If you mention "Old Kent Road" or "Mayfair" to someone who was born and brought up in Britain, the spontaneously associative response will be "Monopoly." This may be a surprise to the offspring of other cultures. The classic board game was, of course, a fruit of Depression-era America, and American children were presented, from its inception, with a distinctly American range of locations on which to build their houses and hotels and to demand extortionate (or pathetic) rents from all the other peripatetic players.
Monopoly is a great game - if you have six or seven hours to spare. My friends and I used to play it deep into the small hours, particularly when there were only two of us, because it is possible for a perfect equipollence to be achieved where the likelihood of either party actually winning grows ever more remote. I don't think we cared, really; and as the night moved inevitably toward dawn, it either became a matter of who could stay awake longer or turned into a kind of shared campaign against the game itself.
The question was: Would it ever be possible for the game to be won by either of us? Would it end? Was ours the longest stalemate in the history of Monopoly? Or had we in fact discovered the law of perpetually repetitive motion ... round and round the board, getting and spending, collecting £200 as we passed "Go," winning second prizes in beauty contests, going directly to jail.
I don't know why this is, but in recent years Monopoly has not been a significant part of my wife's and my home life. Nor have any number of games with "two or more players" that we, or the world in general, used to play. Have we become horribly adult? Have computer games - you at your screen, I at mine - taken over completely? We keep being told that families eat together less and less often. Do families play together less often as well? Is it a fact?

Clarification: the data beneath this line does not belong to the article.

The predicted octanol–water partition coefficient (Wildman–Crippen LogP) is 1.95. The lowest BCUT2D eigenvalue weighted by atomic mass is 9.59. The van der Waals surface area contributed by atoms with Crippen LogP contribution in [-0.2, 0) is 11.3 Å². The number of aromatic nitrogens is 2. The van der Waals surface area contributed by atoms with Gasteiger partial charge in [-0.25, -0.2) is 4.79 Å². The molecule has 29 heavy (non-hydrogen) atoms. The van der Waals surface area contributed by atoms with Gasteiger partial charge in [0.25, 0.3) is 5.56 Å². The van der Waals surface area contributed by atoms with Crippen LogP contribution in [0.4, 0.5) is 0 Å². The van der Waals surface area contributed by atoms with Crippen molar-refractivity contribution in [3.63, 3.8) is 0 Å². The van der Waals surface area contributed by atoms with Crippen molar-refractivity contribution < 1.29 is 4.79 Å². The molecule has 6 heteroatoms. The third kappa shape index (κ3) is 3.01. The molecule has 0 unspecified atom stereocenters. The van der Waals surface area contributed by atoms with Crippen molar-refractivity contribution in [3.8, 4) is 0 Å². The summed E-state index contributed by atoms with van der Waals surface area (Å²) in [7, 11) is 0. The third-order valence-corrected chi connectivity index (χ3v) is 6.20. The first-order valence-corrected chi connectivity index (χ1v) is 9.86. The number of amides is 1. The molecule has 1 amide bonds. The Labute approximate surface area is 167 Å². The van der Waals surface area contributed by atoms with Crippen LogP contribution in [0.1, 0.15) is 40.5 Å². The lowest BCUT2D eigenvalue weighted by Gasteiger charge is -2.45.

Over the past month or so, however, things have changed at our place. Because of temporary circumstances, two nephews and one niece (who until now have visited our house only on New Year's Eve for a few hours) have been here at least once every other week for whole afternoons or evenings. This is a slightly alarming pleasure in a house not very accustomed to much juvenile influx. But these three (and their dad) arrive to our welcome and make themselves seamlessly and exuberantly at home.
The second time they came, I put a small box on the table where we were all going to tuck into various salty, crispy, and crunchy foodstuffs. On the box's lid was the word "Contraband." It is an old game in which a customs officer is up against a bunch of renegades trying to return home from abroad without declaring diamond necklaces, watches, bottles of perfume, and so forth, that should (if declared) entail payable duty. Even the Ruritanian Crown Jewels are on one of the cards. You either honestly divulge what you have in your hand, or you try to get away with it, with fines incurred or avoided accordingly.
Like many a good game, the whole delicious point is to cheat and lie as blatantly as possible. When I was 9 or 10, my school chums and I played this silly game endlessly. Great career training.